Officals seek convalescent plasma donations
Blood Bank of Hawaii back on Maui in March
Convalescent plasma donations from recovered COVID-19 patients could save a life, a concept that officials say can help to treat those hospitalized with the virus.
The Blood Bank of Hawaii announced last week its “Fight COVID with COVID” campaign to encourage about 100 to 150 new donors a month for COVID-19 convalescent plasma (CCP) donations, hoping to boost the state’s inventory for future needs amid the ongoing pandemic.
“The main barrier to collecting COVID plasma is lack of information because it’s a relatively new concept, and somewhat of a medical topic that hasn’t been part of the more mainstream information typically shared about COVID-19,” BBH CEO Dr. Kim-Anh Nguyen said Friday. “The information that recovered patients initially receive might also sound intimidating or seem too daunting soon after their illness.”
However, Nguyen and Lt. Gov. Josh Green said during a BBH news conference last week that “it’s an easy process, takes about an hour and you will directly contribute to the care of your community.”
Plasma of former coronavirus patients is rich with antibodies and considered “one of the primary treatments” for those hospitalized due to COVID-19. When a person recovers from the virus, their blood still contains COVID-19-targeted antibodies.
“One goal of our awareness campaign is for recovered patients to know how safe and easy it is to help someone who is struggling with the virus,” Nguyen told The Maui News. “Our staff will do everything possible to help in every step of the process. Our challenge is also to make sure that the information reaches the right donor audience.
“Those who have been fortunate enough not to contract the virus can also help by spreading the word about how important it is to donate CCP,” she added.
As of Wednesday, BBH has about 576 donations of CCP in stock. There is no set allotment per county or island, so there’s currently enough to treat around 250 patients statewide, which can last anywhere from one to four weeks depending on demand.
During a spike in cases last summer, BBH was able to combine local CCP with imports from the Mainland to cover the state’s needs. To date, 1,250 total doses have been distributed to 11 hospitals statewide and one California hospital.
Blood bank officials seek to increase the current CCP inventory due to a new and more contagious variant of COVID-19 found on the Mainland and the depletion of the national CCP stockpile, as well as the recent spike in cases statewide which “will result in higher numbers of patients being hospitalized.”
“CCP is still one of the primary treatments for hospitalized patients so if there is another surge, we anticipate that supply would get used at a faster rate,” Nguyen said.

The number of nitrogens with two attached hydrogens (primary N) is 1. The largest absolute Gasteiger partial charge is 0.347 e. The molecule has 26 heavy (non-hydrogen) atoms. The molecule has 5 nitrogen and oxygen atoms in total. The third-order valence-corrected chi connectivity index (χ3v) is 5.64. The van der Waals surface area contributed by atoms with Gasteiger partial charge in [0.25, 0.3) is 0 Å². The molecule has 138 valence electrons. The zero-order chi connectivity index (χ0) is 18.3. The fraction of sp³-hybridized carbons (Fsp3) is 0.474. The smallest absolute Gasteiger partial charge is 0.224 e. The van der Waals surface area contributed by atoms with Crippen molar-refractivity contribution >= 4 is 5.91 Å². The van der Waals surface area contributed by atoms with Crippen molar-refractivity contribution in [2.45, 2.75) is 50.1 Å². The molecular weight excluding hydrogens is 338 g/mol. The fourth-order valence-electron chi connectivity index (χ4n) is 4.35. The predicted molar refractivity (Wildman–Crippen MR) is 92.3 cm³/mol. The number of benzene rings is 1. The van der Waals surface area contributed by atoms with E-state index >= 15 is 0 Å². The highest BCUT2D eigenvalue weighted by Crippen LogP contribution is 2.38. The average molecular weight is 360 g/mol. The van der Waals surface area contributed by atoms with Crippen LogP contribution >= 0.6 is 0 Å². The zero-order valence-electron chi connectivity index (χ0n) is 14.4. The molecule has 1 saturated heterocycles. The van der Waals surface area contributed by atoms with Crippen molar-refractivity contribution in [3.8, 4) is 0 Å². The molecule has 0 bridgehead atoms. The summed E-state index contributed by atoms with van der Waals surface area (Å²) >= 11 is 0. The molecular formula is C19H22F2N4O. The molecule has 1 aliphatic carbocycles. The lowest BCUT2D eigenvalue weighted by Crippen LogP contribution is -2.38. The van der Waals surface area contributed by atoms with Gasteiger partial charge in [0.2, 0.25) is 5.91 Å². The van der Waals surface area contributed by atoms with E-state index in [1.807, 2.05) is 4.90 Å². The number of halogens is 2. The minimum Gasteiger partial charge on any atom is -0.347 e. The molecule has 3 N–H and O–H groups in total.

BBH’s goal is to bring in 100 to 150 new donors a month moving forward. CCP can be donated every 28 days and of 186 total donors, 81 repeat donors have donated two or more times, according to a BBH news release.
The next three-day blood drive on Maui is March 23 to 25 at the Cameron Center. Hours of operation will vary by day and donors can make an appointment online or by calling the center. Whole blood, plasma and CCP donations will be collected during the drive.
Though no CCP donations were collected in the Valley Isle’s previous drive in November, Nguyen said that the donor turnout was “outstanding” with nearly 400 blood donors participating, which exceeded the goal of 360.
CCP donors must first meet blood donor eligibility criteria with lab documentation of a COVID-19 positive test and be symptom-free for more than 28 days in order to be able to donate. Once these three requirements are satisfied, donors can email the CCP Donor Questionnaire and COVID-19 positive test results to COVIDplasma@bbh.org.
BBH will then reach out to coordinate a CCP donation appointment.
“Donors can get vaccinated with either the Pfizer and Moderna vaccines and give blood, platelets or plasma with no waiting period,” she said in a news release. “But CCP donors who receive either vaccine must be deferred due to the lack of research regarding the impact of the vaccine on their antibodies.”
The state Department of Health, local hospitals and physicians have been helping to notify patients about CCP donations.
Considering that Native Hawaiians, Pacific Islanders and Filipinos make up two-thirds of all COVID-19 patients in the state, this campaign aims to recruit those who have fully recovered from the virus to donate their plasma.
“Our ‘Fight COVID with COVID’ initiative aims to build bridges with other nonprofits and organizations that can help reach into those communities,” Nguyen said Friday. “COVID-19 survivors are the only source of CCP. As more people recover every day, we want those donors to know how much of an impact their plasma can have, with the potential to help save the life of someone they know — a friend, family member or neighbor.”
The campaign includes BBH and community organizations such as the Philippine Medical Association of Hawaii, the Native Hawaiian & Pacific Islander Hawaii COVID-19 Response Recovery and Resilience Team, and Pasefika Empowerment Association.
All CCP donations require a pre-scheduled appointment. Blood Bank of Hawaii will provide CCP donors with a nontransferable $25 Foodland gift certificate.
Residents who tested positive for COVID-19 and want to help are urged to contact BBH by phone at (808) 848-4706 or email email@example.com. For more information, visit bbh.org/FightCovid or connect via social media @BloodBankHawaii.
* Dakota Grossman can be reached at firstname.lastname@example.org.